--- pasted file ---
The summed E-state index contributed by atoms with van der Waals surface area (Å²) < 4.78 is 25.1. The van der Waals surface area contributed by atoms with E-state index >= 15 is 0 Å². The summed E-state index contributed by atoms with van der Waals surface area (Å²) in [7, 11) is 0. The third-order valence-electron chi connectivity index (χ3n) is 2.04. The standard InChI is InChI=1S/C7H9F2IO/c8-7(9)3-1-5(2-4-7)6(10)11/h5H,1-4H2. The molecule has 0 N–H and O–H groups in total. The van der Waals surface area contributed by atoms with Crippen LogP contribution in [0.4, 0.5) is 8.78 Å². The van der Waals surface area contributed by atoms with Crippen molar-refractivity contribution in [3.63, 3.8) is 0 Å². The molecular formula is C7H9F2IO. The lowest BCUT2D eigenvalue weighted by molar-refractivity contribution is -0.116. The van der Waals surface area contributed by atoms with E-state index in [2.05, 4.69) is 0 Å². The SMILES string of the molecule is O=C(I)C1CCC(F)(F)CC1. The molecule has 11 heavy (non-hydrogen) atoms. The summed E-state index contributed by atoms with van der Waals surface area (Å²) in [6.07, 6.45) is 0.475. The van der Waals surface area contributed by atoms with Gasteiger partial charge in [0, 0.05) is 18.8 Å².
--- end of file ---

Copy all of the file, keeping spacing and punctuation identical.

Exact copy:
The summed E-state index contributed by atoms with van der Waals surface area (Å²) < 4.78 is 25.1. The van der Waals surface area contributed by atoms with E-state index >= 15 is 0 Å². The summed E-state index contributed by atoms with van der Waals surface area (Å²) in [7, 11) is 0. The third-order valence-electron chi connectivity index (χ3n) is 2.04. The standard InChI is InChI=1S/C7H9F2IO/c8-7(9)3-1-5(2-4-7)6(10)11/h5H,1-4H2. The molecule has 0 N–H and O–H groups in total. The van der Waals surface area contributed by atoms with Crippen LogP contribution in [0.4, 0.5) is 8.78 Å². The van der Waals surface area contributed by atoms with Crippen molar-refractivity contribution in [3.63, 3.8) is 0 Å². The molecular formula is C7H9F2IO. The lowest BCUT2D eigenvalue weighted by molar-refractivity contribution is -0.116. The van der Waals surface area contributed by atoms with E-state index in [2.05, 4.69) is 0 Å². The SMILES string of the molecule is O=C(I)C1CCC(F)(F)CC1. The molecule has 11 heavy (non-hydrogen) atoms. The summed E-state index contributed by atoms with van der Waals surface area (Å²) in [6.07, 6.45) is 0.475. The van der Waals surface area contributed by atoms with Gasteiger partial charge in [0, 0.05) is 18.8 Å².